Dissertation/Thesis Abstract

Decision-making in higher education: Undecidability and the possibility of the impossible
by Scrementi, Lori M., Ed.D., Lewis University, 2011, 224; 3544572
Abstract (Summary)

Higher education administrators are regularly involved in making decisions and creating policies that affect faculty, staff and students daily. Decision-making in our colleges and universities involves much more than one can imagine, thus, this study researches decision-making and its connection to non-knowing, anxiety, power, sovereignty, and identity. Decisions need to be seen as heterogeneous to knowledge. Therefore, this study views decision-making through the notion of undecidability as defined by Derrida (1976, 1992, 1995, 2002) and Caputo (1997A). Ultimately, undecidability impels us to search for the impossibility of decisions if we ever hope of changing the status quo in our colleges and universities.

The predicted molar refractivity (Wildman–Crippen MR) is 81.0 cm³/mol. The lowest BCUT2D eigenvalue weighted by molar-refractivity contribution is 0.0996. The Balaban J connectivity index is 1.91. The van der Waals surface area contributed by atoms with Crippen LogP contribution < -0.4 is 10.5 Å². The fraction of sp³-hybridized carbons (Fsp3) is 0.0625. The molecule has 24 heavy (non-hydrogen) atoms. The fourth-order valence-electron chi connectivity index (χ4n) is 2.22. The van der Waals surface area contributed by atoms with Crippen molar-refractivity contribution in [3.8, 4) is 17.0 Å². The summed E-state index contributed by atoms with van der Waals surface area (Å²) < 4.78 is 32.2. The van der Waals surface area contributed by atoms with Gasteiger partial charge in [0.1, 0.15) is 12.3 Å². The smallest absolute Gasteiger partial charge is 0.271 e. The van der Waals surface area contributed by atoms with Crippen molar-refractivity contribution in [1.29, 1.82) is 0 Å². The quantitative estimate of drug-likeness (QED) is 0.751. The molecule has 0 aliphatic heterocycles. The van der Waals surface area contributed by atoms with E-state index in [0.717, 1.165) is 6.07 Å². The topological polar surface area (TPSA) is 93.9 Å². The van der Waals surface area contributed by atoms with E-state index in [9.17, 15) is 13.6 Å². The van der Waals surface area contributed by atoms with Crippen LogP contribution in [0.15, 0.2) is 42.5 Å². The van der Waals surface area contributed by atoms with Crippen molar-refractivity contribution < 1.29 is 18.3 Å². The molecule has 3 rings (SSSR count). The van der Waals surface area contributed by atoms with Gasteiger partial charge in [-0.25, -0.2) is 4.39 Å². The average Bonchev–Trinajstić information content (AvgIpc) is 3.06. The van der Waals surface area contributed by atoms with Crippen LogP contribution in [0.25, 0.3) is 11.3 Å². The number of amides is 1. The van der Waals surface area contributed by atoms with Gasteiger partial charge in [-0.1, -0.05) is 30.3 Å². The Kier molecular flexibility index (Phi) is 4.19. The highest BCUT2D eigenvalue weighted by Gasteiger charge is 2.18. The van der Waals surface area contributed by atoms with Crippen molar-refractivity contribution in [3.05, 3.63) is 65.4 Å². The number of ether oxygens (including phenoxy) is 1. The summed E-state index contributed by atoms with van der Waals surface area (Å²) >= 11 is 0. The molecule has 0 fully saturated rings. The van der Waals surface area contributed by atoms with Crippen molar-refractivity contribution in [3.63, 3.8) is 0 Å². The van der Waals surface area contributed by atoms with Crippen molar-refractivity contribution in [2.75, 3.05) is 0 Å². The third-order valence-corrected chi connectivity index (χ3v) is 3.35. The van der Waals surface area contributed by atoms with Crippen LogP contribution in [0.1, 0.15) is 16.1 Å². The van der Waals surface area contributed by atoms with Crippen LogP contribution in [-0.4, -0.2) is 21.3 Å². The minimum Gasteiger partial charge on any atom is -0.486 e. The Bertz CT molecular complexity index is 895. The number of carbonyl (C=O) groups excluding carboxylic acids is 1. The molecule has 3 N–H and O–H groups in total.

Indexing (document details)
Advisor: Kline, Kip
Commitee: Collett, Maryellen, Putt, B. Keith
School: Lewis University
Department: Department of Educational Leadership
School Location: United States -- Illinois
Source: DAI-A 74/03(E), Dissertation Abstracts International
Subjects: Higher Education Administration, Educational leadership
Keywords: Caputo, John D., Decision-making, Derrida, Jacques, Higher education administration, Knowledge and power, Undecidability
Publication Number: 3544572
ISBN: 978-1-267-75447-9
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